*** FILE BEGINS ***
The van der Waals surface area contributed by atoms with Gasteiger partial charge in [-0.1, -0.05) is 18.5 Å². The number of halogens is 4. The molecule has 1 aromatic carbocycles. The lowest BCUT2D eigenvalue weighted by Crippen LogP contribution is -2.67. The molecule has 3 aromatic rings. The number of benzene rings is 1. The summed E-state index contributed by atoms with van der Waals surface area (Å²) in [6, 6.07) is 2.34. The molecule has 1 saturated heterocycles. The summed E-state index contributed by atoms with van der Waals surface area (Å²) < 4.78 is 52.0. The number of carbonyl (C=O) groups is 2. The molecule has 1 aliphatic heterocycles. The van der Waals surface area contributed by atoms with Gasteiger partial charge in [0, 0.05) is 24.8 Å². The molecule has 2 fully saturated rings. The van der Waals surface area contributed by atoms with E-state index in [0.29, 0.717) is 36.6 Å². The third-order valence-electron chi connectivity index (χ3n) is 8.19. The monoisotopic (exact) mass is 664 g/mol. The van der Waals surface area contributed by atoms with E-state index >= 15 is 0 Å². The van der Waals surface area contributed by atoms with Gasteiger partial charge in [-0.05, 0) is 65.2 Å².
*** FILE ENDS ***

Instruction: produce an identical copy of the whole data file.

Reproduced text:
The van der Waals surface area contributed by atoms with Gasteiger partial charge in [-0.1, -0.05) is 18.5 Å². The number of halogens is 4. The molecule has 1 aromatic carbocycles. The lowest BCUT2D eigenvalue weighted by Crippen LogP contribution is -2.67. The molecule has 3 aromatic rings. The number of benzene rings is 1. The summed E-state index contributed by atoms with van der Waals surface area (Å²) in [6, 6.07) is 2.34. The molecule has 1 saturated heterocycles. The summed E-state index contributed by atoms with van der Waals surface area (Å²) < 4.78 is 52.0. The number of carbonyl (C=O) groups is 2. The molecule has 1 aliphatic heterocycles. The van der Waals surface area contributed by atoms with Gasteiger partial charge in [0, 0.05) is 24.8 Å². The molecule has 2 fully saturated rings. The van der Waals surface area contributed by atoms with E-state index in [0.29, 0.717) is 36.6 Å². The third-order valence-electron chi connectivity index (χ3n) is 8.19. The monoisotopic (exact) mass is 664 g/mol. The van der Waals surface area contributed by atoms with E-state index >= 15 is 0 Å². The van der Waals surface area contributed by atoms with Gasteiger partial charge in [-0.05, 0) is 65.2 Å².